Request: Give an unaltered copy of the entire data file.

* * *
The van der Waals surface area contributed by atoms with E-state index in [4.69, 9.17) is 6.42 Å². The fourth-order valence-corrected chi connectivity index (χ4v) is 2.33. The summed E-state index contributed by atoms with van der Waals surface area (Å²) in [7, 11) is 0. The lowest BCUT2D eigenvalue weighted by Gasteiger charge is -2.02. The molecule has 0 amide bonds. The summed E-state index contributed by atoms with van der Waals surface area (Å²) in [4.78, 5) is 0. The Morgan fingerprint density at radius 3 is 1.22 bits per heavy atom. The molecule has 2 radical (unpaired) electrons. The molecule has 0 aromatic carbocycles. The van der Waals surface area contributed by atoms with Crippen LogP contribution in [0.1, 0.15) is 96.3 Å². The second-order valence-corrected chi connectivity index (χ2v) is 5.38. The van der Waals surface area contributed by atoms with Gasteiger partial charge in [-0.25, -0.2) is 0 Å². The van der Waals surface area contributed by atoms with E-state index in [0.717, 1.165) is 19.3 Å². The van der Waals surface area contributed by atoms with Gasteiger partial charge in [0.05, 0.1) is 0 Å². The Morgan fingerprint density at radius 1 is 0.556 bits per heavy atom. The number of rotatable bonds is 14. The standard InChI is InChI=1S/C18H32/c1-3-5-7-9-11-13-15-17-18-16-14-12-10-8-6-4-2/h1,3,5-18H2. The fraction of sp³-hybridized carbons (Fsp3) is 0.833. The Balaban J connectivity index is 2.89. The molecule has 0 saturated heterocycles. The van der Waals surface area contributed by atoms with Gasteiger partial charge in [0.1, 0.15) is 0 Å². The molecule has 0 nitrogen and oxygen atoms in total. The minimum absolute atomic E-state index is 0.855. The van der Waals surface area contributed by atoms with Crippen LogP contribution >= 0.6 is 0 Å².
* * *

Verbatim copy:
The van der Waals surface area contributed by atoms with E-state index in [4.69, 9.17) is 6.42 Å². The fourth-order valence-corrected chi connectivity index (χ4v) is 2.33. The summed E-state index contributed by atoms with van der Waals surface area (Å²) in [7, 11) is 0. The lowest BCUT2D eigenvalue weighted by Gasteiger charge is -2.02. The molecule has 0 amide bonds. The summed E-state index contributed by atoms with van der Waals surface area (Å²) in [4.78, 5) is 0. The Morgan fingerprint density at radius 3 is 1.22 bits per heavy atom. The molecule has 2 radical (unpaired) electrons. The molecule has 0 aromatic carbocycles. The van der Waals surface area contributed by atoms with Crippen LogP contribution in [0.1, 0.15) is 96.3 Å². The second-order valence-corrected chi connectivity index (χ2v) is 5.38. The van der Waals surface area contributed by atoms with Gasteiger partial charge in [-0.25, -0.2) is 0 Å². The van der Waals surface area contributed by atoms with E-state index in [0.717, 1.165) is 19.3 Å². The van der Waals surface area contributed by atoms with Gasteiger partial charge in [0.05, 0.1) is 0 Å². The Morgan fingerprint density at radius 1 is 0.556 bits per heavy atom. The number of rotatable bonds is 14. The standard InChI is InChI=1S/C18H32/c1-3-5-7-9-11-13-15-17-18-16-14-12-10-8-6-4-2/h1,3,5-18H2. The fraction of sp³-hybridized carbons (Fsp3) is 0.833. The Balaban J connectivity index is 2.89. The molecule has 0 saturated heterocycles. The van der Waals surface area contributed by atoms with Gasteiger partial charge in [0.1, 0.15) is 0 Å². The molecule has 0 nitrogen and oxygen atoms in total. The minimum absolute atomic E-state index is 0.855. The van der Waals surface area contributed by atoms with Crippen LogP contribution >= 0.6 is 0 Å².